Most of these people will see only the physical appearance of the chariot, its decorations, and other such things as the dress put on the idol and the costumes worn by the dancers and musicians, their antics, and all the sound and color of the festivities. The largest number will concentrate only on these external things. But there will also be some people who will concentrate their attention on the rituals of worship and the offerings being made, such as the breaking of coconuts, the waving of lamps and incense, and the devotion which is being expressed through these rituals. The number of people with this kind of vision and interest will be much smaller than those who concentrate mostly on the decorations, the dances and dramas, and all the external paraphenalia associated with the festival.

   But, the divine person who has been installed in this chariot, who is driving this chariot, and who is the resident of this chariot, will be seen by only a very small number of intensely-devoted people who yearn to have the sacred vision of the divinity. In the huge throng turning out for the festival, such people may be counted on the fingers of one's hand. For them, all the outer trappings and all the sound and excitement of the procession, tend to get in the way of their having a real vision of the beautiful God, whose representation is seated in the chariot.

   What is the deeper meaning of this chariot? How many such chariots are there? The chariot that is being spoken of here is the human body. So there is not just one chariot but millions upon millions of chariots. Every day these chariots move from street to street and house to house, taking the indwelling resident in procession. You have been developing your vision in such a way that you see only the body and its external features or the expressions connoting various emotional states, but you have not learned to develop the internal vision, the vision which perceives the indwelling person in this chariot of the body, and understands who he really is. It is a very rare individual who attempts to look deeper, beyond the external and superficial aspect of the body, and beyond the emotional and mental traits of the individual, to try to discover the sacred Atmic principle which is there inside.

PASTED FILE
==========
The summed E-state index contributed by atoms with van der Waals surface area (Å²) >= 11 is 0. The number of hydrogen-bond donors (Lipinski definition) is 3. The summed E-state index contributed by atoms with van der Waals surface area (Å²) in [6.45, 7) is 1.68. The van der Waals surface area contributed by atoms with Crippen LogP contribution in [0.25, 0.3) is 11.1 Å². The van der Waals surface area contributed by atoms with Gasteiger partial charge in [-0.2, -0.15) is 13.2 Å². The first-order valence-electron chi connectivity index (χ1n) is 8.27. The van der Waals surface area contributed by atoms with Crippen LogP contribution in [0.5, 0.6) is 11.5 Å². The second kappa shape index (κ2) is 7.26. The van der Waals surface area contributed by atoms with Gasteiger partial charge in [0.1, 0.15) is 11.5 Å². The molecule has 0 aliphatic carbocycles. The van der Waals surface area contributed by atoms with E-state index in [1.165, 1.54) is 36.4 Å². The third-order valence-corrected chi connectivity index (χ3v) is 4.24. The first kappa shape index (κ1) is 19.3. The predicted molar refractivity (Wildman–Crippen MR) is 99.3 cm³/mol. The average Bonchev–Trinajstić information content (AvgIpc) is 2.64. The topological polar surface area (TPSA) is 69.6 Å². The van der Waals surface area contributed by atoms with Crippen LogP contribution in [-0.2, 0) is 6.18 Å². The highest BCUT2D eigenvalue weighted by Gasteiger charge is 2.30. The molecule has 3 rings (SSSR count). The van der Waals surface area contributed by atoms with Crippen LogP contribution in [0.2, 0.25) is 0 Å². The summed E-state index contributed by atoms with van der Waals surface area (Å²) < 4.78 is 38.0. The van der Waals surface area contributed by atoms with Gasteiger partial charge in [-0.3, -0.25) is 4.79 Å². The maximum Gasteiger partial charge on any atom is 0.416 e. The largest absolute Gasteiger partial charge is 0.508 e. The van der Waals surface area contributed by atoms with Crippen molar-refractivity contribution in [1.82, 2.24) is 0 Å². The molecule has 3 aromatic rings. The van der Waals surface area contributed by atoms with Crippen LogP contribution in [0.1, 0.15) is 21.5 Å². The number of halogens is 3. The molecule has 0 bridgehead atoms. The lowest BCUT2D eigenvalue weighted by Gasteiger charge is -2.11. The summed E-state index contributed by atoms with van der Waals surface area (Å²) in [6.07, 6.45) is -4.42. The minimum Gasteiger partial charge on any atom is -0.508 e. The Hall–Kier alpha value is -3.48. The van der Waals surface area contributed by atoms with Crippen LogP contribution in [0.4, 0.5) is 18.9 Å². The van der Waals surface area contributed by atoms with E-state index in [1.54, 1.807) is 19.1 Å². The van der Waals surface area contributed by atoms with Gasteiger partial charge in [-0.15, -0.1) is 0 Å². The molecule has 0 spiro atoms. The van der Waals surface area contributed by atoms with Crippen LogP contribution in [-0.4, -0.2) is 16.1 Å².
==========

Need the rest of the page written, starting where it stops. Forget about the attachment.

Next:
The bodies of human beings are not the only chariots. The bodies of animals like dogs or tigers or elephants are also chariots. In fact, the body of every being is a chariot. For example, Shiva is depicted as riding on Nandi, the bull. The bullock is Shiva's chariot. Yet, when you see a bullock, you don't think of Shiva; still He will be there. When you see a rat, you won't be thinking of Ganesha, but he will also be there, riding on that rat. The rat is the vehicle for Ganesha, so it is also a chariot on which God is installed. In a similar way, lions, crows, dogs, snakes, eagles, and so many other animals and birds are used as vehicles for the many different aspects of God. In truth, every living being is a chariot taking God in procession. These days you are developing the vision that sees only the chariot. You are focusing all your concentration on the external decorations. In this age, almost your entire time is spent on adorning the chariot and seeing to the comfort and pleasures of the body. As a result, you are paying attention only to the external differences and you are not spending any time in trying to see the indweller.

   "Therefore, Arjuna", said Krishna, "know that all these people about whom you are so concerned, are only chariots. They may be grandfathers, they may be brothers, they may be cousins, whoever they may be, they are only chariots. In truth, you are seeing only chariots in the form of these various relatives. You have been keeping your vision clouded by seeing only the body, but a sacred person like you should not care so much for externals. You must concentrate your mind on the indweller who is seated in every human body. Then only will your vision become sacred vision. Such sacred vision alone can provide the basis for your victory. Only a person who has sacred vision can achieve success in great undertakings. Arjuna, people are giving the same value to the shadow as they give to the sacred object which is casting the shadow; they are giving the same value to the reflection as they give to the sacred object whose image they are seeing. But that is not correct. The unchanging, sacred object is the Atma. Its value is unlimited and beyond all measure. Whereas, the external beauties of these bodies and all the thoughts and feelings and behaviors that are being manifested in these bodies, are all just images. They are only shadows, without any real substance or lasting value."